L.A. GUNS drummer Steve Riley has reflected on the passing of Eddie Van Halen, saying that the death of the legendary VAN HALEN axeman was a "big loss."
Riley discussed his appreciation for the groundbreaking musician in a brand new interview with Anne Erickson of Audio Ink Radio. He said (see video below): "It's huge — it's just huge — because he's not just a huge musician; he's a huge part of L.A., too, and all of us, too. I mean, QUIET RIOT opened the door in '82, but really VAN HALEN in '78, being an L.A. band.
"I was fortunate with Eddie, too, because when I moved out to L.A. in '77, I was friends with the '70s band ANGEL. I don't know if you remember ANGEL. They were from the '70s, and they were like the white KISS on Casablanca Records. And they were one of the bands that were kind of big out here from '75 to '80. VAN HALEN was really good friends with them, and it was before they got signed. And I came out here. I was such good friends with ANGEL, 'cause they're from the East Coast, and I grew up with them. I came out to play with Mickie Jones, the bass player from ANGEL, and he was really good friends with Eddie Van Halen. This is before their first album came out. So I got to hang with Eddie during the '77-early-'78 thing. A funny story is that I went to the Starwood — it's a club that used to be here in Hollywood — and, it was me, Mickie Jones and Eddie Van Halen, and we went to see Randy Rhoads play.' It's insane, looking back on it right now, because of how big and legendary those two guys [Randy and Eddie] have become."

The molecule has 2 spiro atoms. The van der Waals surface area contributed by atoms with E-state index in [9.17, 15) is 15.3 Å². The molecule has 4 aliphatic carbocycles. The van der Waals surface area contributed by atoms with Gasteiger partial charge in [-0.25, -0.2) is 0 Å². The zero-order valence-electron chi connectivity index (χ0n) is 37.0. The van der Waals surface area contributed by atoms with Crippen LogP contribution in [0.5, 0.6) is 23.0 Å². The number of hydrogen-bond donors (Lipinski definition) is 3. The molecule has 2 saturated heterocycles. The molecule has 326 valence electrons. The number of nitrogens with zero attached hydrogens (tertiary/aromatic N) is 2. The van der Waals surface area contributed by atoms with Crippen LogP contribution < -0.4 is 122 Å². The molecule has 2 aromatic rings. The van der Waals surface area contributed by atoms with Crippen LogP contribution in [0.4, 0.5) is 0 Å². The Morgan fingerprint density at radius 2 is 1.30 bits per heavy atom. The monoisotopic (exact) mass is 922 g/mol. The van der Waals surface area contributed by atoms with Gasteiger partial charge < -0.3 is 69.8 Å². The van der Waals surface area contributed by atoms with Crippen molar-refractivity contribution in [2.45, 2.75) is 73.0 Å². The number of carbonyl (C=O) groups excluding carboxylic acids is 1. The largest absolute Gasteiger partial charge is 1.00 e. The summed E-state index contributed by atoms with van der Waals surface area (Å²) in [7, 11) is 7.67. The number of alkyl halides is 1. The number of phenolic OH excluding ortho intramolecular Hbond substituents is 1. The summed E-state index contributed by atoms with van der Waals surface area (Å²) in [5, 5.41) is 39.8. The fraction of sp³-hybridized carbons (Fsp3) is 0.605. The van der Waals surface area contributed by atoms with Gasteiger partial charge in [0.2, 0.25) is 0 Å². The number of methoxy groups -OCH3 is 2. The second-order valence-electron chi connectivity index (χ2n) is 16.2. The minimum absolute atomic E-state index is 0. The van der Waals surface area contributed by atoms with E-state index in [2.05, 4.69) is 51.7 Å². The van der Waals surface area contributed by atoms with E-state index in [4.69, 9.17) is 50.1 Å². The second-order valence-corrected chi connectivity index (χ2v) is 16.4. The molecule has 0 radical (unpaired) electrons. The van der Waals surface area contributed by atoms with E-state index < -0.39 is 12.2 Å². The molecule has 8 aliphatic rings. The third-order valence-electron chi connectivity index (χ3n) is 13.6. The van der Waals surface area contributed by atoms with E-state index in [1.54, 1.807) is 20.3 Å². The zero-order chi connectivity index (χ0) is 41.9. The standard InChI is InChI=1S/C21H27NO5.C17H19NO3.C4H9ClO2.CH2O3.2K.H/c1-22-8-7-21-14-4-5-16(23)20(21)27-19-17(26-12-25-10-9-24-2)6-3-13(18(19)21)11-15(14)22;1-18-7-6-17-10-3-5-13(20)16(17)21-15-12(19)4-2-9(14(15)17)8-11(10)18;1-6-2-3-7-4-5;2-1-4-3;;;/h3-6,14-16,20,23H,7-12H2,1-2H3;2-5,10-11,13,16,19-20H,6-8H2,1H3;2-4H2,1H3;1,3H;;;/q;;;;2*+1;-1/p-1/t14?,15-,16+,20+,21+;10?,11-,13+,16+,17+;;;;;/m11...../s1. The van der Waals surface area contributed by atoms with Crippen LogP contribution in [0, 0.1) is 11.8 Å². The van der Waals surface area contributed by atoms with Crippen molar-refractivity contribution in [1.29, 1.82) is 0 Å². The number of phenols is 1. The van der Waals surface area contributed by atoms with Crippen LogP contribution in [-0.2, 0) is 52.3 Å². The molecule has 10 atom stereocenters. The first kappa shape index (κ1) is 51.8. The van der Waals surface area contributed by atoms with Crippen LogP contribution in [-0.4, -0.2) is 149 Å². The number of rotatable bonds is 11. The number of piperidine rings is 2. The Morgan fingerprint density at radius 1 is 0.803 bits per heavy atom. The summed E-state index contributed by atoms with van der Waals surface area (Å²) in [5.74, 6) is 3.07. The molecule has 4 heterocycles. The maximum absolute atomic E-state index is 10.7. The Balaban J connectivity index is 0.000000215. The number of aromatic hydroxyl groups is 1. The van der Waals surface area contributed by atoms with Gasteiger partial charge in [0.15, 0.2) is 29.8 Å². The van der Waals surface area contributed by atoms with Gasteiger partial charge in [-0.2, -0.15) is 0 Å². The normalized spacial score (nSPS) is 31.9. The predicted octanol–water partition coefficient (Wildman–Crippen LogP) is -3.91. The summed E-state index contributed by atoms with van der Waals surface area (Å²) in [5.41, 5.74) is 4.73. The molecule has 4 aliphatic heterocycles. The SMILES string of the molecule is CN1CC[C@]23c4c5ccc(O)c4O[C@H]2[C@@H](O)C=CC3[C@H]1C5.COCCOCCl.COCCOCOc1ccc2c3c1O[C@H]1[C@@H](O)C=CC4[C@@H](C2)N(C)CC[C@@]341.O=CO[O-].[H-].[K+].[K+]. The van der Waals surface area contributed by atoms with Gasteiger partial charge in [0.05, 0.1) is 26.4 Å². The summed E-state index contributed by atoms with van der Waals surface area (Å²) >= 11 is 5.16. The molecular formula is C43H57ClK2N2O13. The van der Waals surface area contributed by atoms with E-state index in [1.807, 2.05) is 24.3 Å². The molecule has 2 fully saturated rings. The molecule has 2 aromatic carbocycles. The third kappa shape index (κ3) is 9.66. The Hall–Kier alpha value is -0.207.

Riley continued: "Eddie invited us to the Whisky to see his show, and I got to see the first [VAN HALEN] album at the Whisky. And I went to the Pasadena Civic Center to see one of their famous shows before the album came out. So I got to hang with Eddie in the early years. And then he became so big, and it was like a natural progression. You almost don't see see each other. You're working so much, and he became such a giant star that he landed on another planet. But losing him, and losing Frankie Banali [QUIET RIOT], were big, big losses this year. Frankie was a good friend of mine, and just losing both of them, it's huge."
Eddie died on October 6 at St. John's Hospital in Santa Monica, California at the age of 65. His wife, Janie, was by his side, along with his son, Wolfgang, and Alex, Eddie's brother and VAN HALEN drummer.
The iconic VAN HALEN axeman died from complications due to cancer, his son confirmed.
VAN HALEN was inducted into the Rock And Roll Hall Of Fame in 2007.
Rolling Stone magazine ranked Eddie Van Halen No. 8 in its list of the 100 greatest guitarists.